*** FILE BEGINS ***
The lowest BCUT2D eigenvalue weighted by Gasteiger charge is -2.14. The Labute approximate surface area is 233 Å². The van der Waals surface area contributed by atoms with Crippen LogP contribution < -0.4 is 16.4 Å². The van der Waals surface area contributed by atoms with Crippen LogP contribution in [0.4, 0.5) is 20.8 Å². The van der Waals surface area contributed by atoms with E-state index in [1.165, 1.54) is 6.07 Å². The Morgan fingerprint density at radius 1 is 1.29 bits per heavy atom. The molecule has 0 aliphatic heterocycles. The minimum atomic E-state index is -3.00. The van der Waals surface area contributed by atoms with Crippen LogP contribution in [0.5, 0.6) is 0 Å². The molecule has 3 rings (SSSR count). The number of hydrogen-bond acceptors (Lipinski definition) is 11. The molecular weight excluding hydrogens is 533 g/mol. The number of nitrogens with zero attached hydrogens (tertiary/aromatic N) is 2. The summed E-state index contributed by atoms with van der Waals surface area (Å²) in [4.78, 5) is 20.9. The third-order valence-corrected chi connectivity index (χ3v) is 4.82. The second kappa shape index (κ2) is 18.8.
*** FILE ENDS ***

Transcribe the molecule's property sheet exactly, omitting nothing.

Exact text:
The lowest BCUT2D eigenvalue weighted by Gasteiger charge is -2.14. The Labute approximate surface area is 233 Å². The van der Waals surface area contributed by atoms with Crippen LogP contribution < -0.4 is 16.4 Å². The van der Waals surface area contributed by atoms with Crippen LogP contribution in [0.4, 0.5) is 20.8 Å². The van der Waals surface area contributed by atoms with E-state index in [1.165, 1.54) is 6.07 Å². The Morgan fingerprint density at radius 1 is 1.29 bits per heavy atom. The molecule has 0 aliphatic heterocycles. The minimum atomic E-state index is -3.00. The van der Waals surface area contributed by atoms with Crippen LogP contribution in [0.5, 0.6) is 0 Å². The molecule has 3 rings (SSSR count). The number of hydrogen-bond acceptors (Lipinski definition) is 11. The molecular weight excluding hydrogens is 533 g/mol. The number of nitrogens with zero attached hydrogens (tertiary/aromatic N) is 2. The summed E-state index contributed by atoms with van der Waals surface area (Å²) in [4.78, 5) is 20.9. The third-order valence-corrected chi connectivity index (χ3v) is 4.82. The second kappa shape index (κ2) is 18.8.